Several shareholders of MSIL, including minority stakeholders and fund houses said they were concerned that the contract for the plant in Gujarat meant the Japanese carmaker rather than Maruti would reap the benefits of rising domestic sales, at a time when India is tipped to become the world's third largest auto market by 2020. Minority shareholders hold 43.79% stake in Maruti Suzuki.
 
Seven fund houses, including ICICI Prudential MF, Reliance MF and UTI MF, which hold 3.93% stake in Maruti Suzuki were planning to approach market regulator Securities and Exchange Board of India (SEBI) after the car maker failed to address their concerns.
 
Similarly, Bengaluru-based InGovern Research Services also had advised shareholders of Maruti Suzuki, to vote against the country’s largest carmaker's proposal to enter into contractual arrangements for expansion with a 100% subsidiary of Suzuki, the dominant shareholder in the company.
 
"There is no compelling business logic for such an arrangement when MSIL has the necessary capital raising ability to make investments. It looks like the SMC subsidiary will enjoy the benefits of no business risk with assured vehicle offtake by MSIL and assured return on investments, while MSIL will bear the business risk of cyclical vehicle sales, competitive pressures, pricing and cost pressures. Inventory levels, car pricing and discounts, cost increases, dealer network management, post-sale servicing, brand management  would all be risks  that will continue to be  borne by MSIL, while the 100% SMC subsidiary enjoys an assured vehicular offtake at pre-determined prices," InGovern had said in its advisory.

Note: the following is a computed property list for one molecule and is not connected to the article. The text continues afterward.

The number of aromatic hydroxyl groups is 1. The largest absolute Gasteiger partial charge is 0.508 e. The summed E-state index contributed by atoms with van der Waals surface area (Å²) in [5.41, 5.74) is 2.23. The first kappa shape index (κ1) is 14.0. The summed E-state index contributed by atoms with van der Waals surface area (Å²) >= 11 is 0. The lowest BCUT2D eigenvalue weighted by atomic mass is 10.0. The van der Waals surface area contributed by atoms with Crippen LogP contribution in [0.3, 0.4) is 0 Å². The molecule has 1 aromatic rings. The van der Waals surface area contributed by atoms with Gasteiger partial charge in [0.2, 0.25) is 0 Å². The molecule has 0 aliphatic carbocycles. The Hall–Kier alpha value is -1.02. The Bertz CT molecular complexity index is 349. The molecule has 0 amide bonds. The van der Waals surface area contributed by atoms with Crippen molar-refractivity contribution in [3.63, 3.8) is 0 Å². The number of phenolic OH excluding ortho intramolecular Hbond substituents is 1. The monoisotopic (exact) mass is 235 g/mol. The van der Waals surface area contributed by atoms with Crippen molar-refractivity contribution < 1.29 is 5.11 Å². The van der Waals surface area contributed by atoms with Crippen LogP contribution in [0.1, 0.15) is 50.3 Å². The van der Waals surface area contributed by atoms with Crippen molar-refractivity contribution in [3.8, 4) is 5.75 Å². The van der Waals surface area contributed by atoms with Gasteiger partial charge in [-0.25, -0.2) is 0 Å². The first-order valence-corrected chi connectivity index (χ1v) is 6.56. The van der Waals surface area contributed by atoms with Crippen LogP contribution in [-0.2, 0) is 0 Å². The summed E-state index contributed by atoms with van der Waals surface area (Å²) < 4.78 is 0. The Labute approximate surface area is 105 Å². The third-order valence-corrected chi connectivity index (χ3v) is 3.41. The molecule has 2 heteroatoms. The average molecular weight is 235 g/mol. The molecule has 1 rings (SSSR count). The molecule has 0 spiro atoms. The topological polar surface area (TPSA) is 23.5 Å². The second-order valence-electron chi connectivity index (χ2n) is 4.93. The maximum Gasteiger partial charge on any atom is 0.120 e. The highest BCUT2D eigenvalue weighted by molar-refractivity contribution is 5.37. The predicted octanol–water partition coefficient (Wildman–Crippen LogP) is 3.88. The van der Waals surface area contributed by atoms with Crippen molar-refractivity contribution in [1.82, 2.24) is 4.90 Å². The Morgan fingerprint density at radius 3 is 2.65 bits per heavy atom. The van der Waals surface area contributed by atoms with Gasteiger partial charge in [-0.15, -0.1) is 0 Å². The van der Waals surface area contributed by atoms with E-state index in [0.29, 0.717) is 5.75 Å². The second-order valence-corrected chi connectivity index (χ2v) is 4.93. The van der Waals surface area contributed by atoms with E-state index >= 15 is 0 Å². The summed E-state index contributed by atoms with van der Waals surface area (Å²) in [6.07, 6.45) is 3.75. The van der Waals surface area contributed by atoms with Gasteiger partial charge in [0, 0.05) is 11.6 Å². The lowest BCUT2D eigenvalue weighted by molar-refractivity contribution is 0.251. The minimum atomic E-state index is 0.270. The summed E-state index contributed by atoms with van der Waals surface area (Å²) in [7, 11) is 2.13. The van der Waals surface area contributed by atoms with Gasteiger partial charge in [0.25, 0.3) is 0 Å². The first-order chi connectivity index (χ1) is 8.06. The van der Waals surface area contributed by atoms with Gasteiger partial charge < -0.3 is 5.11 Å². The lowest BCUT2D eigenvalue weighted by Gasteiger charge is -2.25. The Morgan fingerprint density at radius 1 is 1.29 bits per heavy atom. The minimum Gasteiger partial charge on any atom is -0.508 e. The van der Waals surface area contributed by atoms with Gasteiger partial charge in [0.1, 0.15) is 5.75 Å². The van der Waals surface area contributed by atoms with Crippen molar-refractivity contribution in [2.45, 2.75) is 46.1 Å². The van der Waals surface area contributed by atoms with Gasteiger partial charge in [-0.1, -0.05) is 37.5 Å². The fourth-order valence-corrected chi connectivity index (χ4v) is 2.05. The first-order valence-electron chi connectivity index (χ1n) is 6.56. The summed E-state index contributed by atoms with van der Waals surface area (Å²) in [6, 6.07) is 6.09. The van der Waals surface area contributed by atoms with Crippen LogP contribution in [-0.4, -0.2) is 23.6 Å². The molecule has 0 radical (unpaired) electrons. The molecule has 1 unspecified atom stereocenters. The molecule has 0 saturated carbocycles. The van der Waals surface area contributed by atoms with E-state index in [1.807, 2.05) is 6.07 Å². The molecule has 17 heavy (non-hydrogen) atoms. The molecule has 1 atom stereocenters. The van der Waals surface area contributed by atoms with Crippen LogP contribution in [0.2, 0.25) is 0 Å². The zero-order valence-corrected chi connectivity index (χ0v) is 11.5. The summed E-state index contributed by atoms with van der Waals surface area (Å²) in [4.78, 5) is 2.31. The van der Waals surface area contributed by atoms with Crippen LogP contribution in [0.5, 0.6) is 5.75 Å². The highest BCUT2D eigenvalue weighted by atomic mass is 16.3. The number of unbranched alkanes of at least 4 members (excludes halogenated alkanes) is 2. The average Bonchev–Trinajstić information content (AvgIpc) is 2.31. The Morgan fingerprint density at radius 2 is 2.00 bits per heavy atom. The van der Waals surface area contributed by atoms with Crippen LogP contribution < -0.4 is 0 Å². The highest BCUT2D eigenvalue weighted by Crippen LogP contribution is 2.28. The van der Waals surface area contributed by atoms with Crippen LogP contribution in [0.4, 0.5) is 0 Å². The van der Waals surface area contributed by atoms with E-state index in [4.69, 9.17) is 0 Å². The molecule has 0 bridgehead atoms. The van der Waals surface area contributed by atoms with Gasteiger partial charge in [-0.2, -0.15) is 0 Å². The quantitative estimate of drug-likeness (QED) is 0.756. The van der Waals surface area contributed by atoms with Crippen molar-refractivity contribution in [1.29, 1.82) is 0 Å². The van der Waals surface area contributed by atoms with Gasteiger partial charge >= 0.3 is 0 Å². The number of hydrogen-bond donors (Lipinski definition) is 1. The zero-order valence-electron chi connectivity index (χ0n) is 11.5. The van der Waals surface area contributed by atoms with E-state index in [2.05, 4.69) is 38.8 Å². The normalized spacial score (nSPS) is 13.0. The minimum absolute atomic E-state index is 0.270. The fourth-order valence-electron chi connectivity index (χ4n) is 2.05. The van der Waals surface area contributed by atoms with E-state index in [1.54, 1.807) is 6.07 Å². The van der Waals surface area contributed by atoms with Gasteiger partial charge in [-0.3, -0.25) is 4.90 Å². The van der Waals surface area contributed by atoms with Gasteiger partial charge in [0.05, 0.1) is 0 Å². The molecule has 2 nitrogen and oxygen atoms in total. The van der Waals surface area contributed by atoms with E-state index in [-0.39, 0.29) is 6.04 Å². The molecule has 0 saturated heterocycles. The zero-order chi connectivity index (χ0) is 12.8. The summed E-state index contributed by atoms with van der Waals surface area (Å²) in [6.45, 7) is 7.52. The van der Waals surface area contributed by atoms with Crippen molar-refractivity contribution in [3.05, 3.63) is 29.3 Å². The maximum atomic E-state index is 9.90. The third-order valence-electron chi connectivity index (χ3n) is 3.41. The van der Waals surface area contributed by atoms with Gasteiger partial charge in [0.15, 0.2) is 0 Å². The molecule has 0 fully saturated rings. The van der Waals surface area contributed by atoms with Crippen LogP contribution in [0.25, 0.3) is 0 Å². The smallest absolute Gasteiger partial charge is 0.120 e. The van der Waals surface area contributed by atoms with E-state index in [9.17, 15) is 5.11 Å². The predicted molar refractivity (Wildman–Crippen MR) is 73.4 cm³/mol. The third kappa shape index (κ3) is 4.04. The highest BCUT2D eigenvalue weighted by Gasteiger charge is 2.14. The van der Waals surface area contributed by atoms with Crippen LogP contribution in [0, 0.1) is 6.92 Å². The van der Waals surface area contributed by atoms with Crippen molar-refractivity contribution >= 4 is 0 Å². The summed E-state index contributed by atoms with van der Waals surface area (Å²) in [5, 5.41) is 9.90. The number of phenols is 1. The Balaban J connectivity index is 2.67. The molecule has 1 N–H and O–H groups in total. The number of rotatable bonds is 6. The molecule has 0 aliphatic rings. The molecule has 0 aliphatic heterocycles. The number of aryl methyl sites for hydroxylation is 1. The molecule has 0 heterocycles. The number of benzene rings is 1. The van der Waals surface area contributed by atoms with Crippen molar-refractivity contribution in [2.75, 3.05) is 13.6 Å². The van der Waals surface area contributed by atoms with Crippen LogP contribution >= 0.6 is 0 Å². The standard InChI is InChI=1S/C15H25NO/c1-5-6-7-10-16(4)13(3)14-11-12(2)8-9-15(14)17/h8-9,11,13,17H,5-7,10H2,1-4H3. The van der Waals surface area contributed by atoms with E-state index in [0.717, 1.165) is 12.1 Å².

Maruti Suzuki has now decided that the cost of capex would be funded by the plant’s depreciation and only by further equity infusion by Suzuki itself, Bhargava said.
 

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HSBC, Citigroup, Deutsche Bank among 12 sued by US FDIC over Libor manipulation
FDIC said the Libor manipulation by these 12 big lenders caused 'substantial losses' to 38 US banks, which were shut down due to insolvency during and after the 2008 financial crisis
 
The US Federal Deposit Insurance Corporation (FDIC) has sued HSBC, Citigroup, Deutsche Bank and 12 other global banks for manipulation of the Libor benchmark interest rate.
 
FDIC said the manipulation caused “substantial losses” to 38 US banks, which were shut down due to insolvency during and after the 2008 financial crisis.
 
The FDIC said the accused institutions cheated the closed banks in US dollar Libor-based swap and other agreements through the manipulation of the rate between 2007 and 2011.
 
Libor, or the London Interbank Offered Rate, is used as a reference for some $350 trillion worth of financial contracts worldwide, from corporate loans to financial swap contracts.
 
“The Panel Bank Defendants fraudulently and collusively suppressed USD Libor, and they did so to their advantage,” the suit said.